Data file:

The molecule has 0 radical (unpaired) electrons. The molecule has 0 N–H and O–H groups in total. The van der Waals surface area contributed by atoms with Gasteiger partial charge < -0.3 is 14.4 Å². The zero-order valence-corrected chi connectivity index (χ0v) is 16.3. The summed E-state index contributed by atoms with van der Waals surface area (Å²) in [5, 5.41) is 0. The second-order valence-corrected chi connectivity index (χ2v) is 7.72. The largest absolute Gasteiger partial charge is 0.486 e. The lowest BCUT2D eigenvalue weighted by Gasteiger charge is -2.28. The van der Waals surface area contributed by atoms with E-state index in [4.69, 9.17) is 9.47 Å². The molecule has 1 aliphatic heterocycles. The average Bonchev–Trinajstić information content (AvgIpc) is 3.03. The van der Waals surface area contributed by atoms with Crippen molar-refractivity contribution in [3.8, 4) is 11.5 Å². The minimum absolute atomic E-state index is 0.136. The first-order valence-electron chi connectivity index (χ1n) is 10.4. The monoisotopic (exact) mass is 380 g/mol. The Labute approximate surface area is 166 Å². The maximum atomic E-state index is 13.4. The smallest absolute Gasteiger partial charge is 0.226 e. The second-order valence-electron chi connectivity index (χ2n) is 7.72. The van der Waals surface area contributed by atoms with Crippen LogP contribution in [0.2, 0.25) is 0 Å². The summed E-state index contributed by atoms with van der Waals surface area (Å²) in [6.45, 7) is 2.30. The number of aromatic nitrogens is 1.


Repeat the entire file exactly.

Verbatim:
The molecule has 0 radical (unpaired) electrons. The molecule has 0 N–H and O–H groups in total. The van der Waals surface area contributed by atoms with Gasteiger partial charge < -0.3 is 14.4 Å². The zero-order valence-corrected chi connectivity index (χ0v) is 16.3. The summed E-state index contributed by atoms with van der Waals surface area (Å²) in [5, 5.41) is 0. The second-order valence-corrected chi connectivity index (χ2v) is 7.72. The largest absolute Gasteiger partial charge is 0.486 e. The lowest BCUT2D eigenvalue weighted by Gasteiger charge is -2.28. The van der Waals surface area contributed by atoms with E-state index in [4.69, 9.17) is 9.47 Å². The molecule has 1 aliphatic heterocycles. The average Bonchev–Trinajstić information content (AvgIpc) is 3.03. The van der Waals surface area contributed by atoms with Crippen molar-refractivity contribution in [3.8, 4) is 11.5 Å². The minimum absolute atomic E-state index is 0.136. The first-order valence-electron chi connectivity index (χ1n) is 10.4. The monoisotopic (exact) mass is 380 g/mol. The Labute approximate surface area is 166 Å². The maximum atomic E-state index is 13.4. The smallest absolute Gasteiger partial charge is 0.226 e. The second-order valence-electron chi connectivity index (χ2n) is 7.72. The van der Waals surface area contributed by atoms with Crippen LogP contribution in [0.2, 0.25) is 0 Å². The summed E-state index contributed by atoms with van der Waals surface area (Å²) in [6.45, 7) is 2.30. The number of aromatic nitrogens is 1.